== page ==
Even brief exposure to violent TV or movie scenes causes significant increases in aggression and that repeated exposure of children to media violence increases their aggressiveness as young adults.
According to the General Aggression Model, long term effects of exposure to violent media result primarily from the development, rehearsal, and eventual automatization of aggressive knowledge structures.
That is, viewing aggression, and in particular, practicing aggression through interactive video games, increases aggressiveness as a formed habit. “You play the game like you practice.”
Children are more likely to imitate the actions of a character with whom they identify.
In violent video games the player is often required to take the point of view of the shooter or perpetrator.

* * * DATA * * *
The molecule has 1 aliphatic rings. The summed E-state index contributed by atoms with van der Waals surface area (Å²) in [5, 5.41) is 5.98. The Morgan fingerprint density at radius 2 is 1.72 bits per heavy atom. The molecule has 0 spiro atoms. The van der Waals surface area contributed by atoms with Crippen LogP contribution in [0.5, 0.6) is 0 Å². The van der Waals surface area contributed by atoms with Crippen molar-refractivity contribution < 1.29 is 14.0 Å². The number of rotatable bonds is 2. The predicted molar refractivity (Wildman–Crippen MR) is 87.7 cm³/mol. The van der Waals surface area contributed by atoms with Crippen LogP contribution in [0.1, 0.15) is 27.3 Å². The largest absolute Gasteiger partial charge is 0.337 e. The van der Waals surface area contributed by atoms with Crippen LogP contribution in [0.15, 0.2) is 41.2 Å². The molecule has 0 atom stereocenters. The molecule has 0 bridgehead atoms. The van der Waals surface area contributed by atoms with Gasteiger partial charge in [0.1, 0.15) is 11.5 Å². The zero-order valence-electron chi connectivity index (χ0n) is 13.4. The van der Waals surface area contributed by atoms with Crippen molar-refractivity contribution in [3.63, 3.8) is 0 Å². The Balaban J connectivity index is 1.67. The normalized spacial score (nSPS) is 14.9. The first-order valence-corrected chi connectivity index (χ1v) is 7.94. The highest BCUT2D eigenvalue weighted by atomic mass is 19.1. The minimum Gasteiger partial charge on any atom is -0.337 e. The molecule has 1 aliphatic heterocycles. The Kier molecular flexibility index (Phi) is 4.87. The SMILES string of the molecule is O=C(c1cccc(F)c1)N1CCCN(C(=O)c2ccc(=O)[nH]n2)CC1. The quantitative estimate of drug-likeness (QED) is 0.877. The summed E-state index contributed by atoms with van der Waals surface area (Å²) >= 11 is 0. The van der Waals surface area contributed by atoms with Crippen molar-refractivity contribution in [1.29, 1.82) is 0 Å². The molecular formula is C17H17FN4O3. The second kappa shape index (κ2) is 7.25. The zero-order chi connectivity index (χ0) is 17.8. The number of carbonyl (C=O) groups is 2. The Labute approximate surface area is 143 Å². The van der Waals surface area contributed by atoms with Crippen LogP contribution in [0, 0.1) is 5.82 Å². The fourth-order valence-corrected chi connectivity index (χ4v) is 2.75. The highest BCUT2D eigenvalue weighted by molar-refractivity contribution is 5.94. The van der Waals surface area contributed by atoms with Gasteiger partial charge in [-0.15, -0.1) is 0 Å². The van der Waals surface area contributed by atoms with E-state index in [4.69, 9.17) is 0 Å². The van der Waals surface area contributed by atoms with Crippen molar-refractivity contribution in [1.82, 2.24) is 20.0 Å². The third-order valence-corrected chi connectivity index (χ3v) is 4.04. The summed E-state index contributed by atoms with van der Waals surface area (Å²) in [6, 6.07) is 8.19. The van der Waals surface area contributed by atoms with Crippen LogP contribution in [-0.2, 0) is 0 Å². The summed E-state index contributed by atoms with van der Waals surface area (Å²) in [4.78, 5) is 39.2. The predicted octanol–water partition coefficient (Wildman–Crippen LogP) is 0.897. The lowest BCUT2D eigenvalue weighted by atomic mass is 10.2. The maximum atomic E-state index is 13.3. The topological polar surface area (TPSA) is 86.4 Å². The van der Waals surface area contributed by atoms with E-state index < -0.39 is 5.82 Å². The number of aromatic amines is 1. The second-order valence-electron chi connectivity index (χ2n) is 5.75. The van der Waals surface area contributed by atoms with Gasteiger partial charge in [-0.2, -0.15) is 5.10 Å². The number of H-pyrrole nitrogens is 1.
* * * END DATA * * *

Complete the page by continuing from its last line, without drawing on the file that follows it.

Video games by their very nature require active participation rather than passive observation.
Repetition increases learning. Video games involve a great deal of repetition. If the games are violent, then the effect is a behavioral rehearsal for violent activity.
Rewards increase learning, and video games are based on a reward system.
Myth 1. Violent video game research has yielded very mixed results.
Facts: Some studies have yielded nonsignificant video game effects, just as some smoking studies failed to find a significant link to lung cancer. But when one combines all relevant empirical studies using meta-analytic techniques, the effects emerge with considerable consistency.
Myth 2. The studies that find significant effects are the weakest methodologically.
Facts: Methodologically stronger studies have yielded the largest effects. Thus, earlier effect size estimates —based on all video game studies— probably underestimate the actual effect sizes.